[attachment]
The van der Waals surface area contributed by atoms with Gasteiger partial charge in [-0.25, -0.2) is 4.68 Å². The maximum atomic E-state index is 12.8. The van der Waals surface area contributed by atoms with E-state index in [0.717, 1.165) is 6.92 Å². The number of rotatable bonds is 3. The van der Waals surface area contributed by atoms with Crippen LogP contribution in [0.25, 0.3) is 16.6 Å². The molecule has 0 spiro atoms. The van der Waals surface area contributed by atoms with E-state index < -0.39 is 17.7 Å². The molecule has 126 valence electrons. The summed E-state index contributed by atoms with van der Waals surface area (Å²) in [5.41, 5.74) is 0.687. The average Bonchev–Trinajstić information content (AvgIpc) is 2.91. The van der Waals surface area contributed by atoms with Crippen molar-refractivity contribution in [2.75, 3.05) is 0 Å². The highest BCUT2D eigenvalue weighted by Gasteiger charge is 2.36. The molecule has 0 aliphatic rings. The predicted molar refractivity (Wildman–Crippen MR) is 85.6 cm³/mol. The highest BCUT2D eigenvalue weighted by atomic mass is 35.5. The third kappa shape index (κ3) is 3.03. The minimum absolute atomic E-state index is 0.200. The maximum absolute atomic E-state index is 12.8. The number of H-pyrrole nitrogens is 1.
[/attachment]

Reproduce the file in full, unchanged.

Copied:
The van der Waals surface area contributed by atoms with Gasteiger partial charge in [-0.25, -0.2) is 4.68 Å². The maximum atomic E-state index is 12.8. The van der Waals surface area contributed by atoms with E-state index in [0.717, 1.165) is 6.92 Å². The number of rotatable bonds is 3. The van der Waals surface area contributed by atoms with Crippen LogP contribution in [0.25, 0.3) is 16.6 Å². The molecule has 0 spiro atoms. The van der Waals surface area contributed by atoms with E-state index < -0.39 is 17.7 Å². The molecule has 126 valence electrons. The summed E-state index contributed by atoms with van der Waals surface area (Å²) in [5.41, 5.74) is 0.687. The average Bonchev–Trinajstić information content (AvgIpc) is 2.91. The van der Waals surface area contributed by atoms with Crippen molar-refractivity contribution in [2.75, 3.05) is 0 Å². The highest BCUT2D eigenvalue weighted by Gasteiger charge is 2.36. The molecule has 0 aliphatic rings. The predicted molar refractivity (Wildman–Crippen MR) is 85.6 cm³/mol. The highest BCUT2D eigenvalue weighted by atomic mass is 35.5. The third kappa shape index (κ3) is 3.03. The minimum absolute atomic E-state index is 0.200. The maximum absolute atomic E-state index is 12.8. The number of H-pyrrole nitrogens is 1.